In this period of tumult and uncertainty in the market, agents are continuously being admonished to pay more attention to their role of negotiating for their clients for the best possible outcome that favors their interests. To do this effectively, it might be worth taking a look at how you prepare your client for the possible outcomes and evaluating you and your client as a negotiating team. When time is taken to do this, more often than not, expectations are met more satisfactorily for both you and your client. There is a new focus on the agent performing their fiduciary duty in short sales and transactions with alternative purchase options. Let’s start with a few simple steps to prepare your client.
First, it’s important to understand that consumers have an understandable fear of paperwork. What’s even worse is that so many of them are making major decisions, such as loans on their properties, without even reading the forms, agreements, acknowledgements and disclosures they are signing. They just don’t want to bother with either taking the time or energy to do this. They just want to get the deal done. This is the number one cause of misunderstandings in real estate that often lead to claims, lawsuits and complaints with the proper authorities.
Make it clear to your client that it is very important that they study the documents they will be signing. Giving them a sample copy of the contract and the other forms they will have to review at the very beginning of your relationship and advising them to read and study them carefully is one major step that can enable them to make a better informed decision. Let them know they will be called upon to respond very quickly, and the more they read, study and ask questions ahead of time, the better they’ll be prepared when the decision time occurs. When they have had an opportunity to read and study the contract and the other forms, they’ll be less fearful when they have to sign them.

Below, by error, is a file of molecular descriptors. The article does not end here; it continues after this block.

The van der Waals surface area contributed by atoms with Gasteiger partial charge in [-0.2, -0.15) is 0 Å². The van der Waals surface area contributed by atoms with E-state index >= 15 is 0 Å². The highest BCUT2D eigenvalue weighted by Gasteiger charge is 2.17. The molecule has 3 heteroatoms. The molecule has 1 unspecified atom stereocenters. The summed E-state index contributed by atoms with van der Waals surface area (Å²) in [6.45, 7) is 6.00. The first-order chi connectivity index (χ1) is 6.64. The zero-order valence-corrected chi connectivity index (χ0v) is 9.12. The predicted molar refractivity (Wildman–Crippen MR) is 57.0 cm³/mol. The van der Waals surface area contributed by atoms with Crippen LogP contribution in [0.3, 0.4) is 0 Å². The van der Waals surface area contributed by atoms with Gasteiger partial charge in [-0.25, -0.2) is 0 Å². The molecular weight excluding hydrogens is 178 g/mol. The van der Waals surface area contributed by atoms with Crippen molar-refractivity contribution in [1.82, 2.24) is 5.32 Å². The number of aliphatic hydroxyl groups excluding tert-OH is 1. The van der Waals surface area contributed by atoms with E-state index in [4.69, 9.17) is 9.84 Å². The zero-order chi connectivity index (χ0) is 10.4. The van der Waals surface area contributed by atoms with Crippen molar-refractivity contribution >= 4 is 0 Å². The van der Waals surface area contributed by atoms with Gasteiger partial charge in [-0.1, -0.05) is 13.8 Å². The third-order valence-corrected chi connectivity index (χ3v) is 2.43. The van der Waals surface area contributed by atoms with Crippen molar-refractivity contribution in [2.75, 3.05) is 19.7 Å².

THE UNIVERSAL RULE OF REASON
Very simply stated, sales associates should advise their clients to only make requests of the other party that they would agree to if they were on that side of the transaction. Anyone who is asking people to do things that they themselves wouldn’t be willing to do is a party you are better off not working with. Life is too short, and legal/ethical risks are too great, to take this kind of gamble with your career.
Your clients really need to know what they want to achieve when they enter into negotiations. Too often contracts are negotiated to death when it becomes a series of knee-jerk reactions to the other party’s requests to the point where both buyer and seller don’t see the big picture and are just playing a game of “not giving them another dime.” Always reinforce the big picture perspective with your clients so that they don’t end up shooting themselves in the foot.
Instead of setting goals and expectations in terms of specific figures, such as a certain price, net or closing costs, set goals in terms of ranges of expectations. For instance, if your buyer client sets a goal of paying no more than $275,000 for a property, and they end having to pay $289,000 to get it, they may see it as a failure. They had to pay $14,000 more than what you said. Instead, why not set a goal of paying between $270,000 to $295,000? Now, they will see this as a success. They will have achieved their goal. Goals must be flexible, and you and your client need wiggle room. You can also do this with other terms in an agreement, such as closing costs, closing date, net proceeds and repairs.
One way to evaluate yourself and your client as a negotiating team is to rate them on the following eight factors from one to five (five being the best) and totaling the score:
- Client is willing to cooperate with the other party
- Client has well-defined goals
- Client is willing to take your advice
- You and the client get along with each other
- Client is highly motivated
- Client makes decisions based on facts
- You trust the client
- Client understands the risk/reward ratio
Obviously, with eight factors rated one to five, the maximum possible score is 40. If you and your client score a 32 or higher, you are a strong team. If you score 24-31, you are a good team, but you need to keep them focused. If you score 16-23, this one might take a little work and patience and be high maintenance, but it still might be worth the effort. If you score less than 16, it might be time for you to give them a “friendly rejection,” which might be stated like this: “Mr./Ms. Buyer/Seller, Based on current market conditions, I don’t think that it is possible for you to achieve your goals at this time. Therefore, I will not be able to represent you. I would rather turn you down now than let you down later.”
Following these simple steps will make the negotiation process enjoyable for you instead of stressful. Good luck!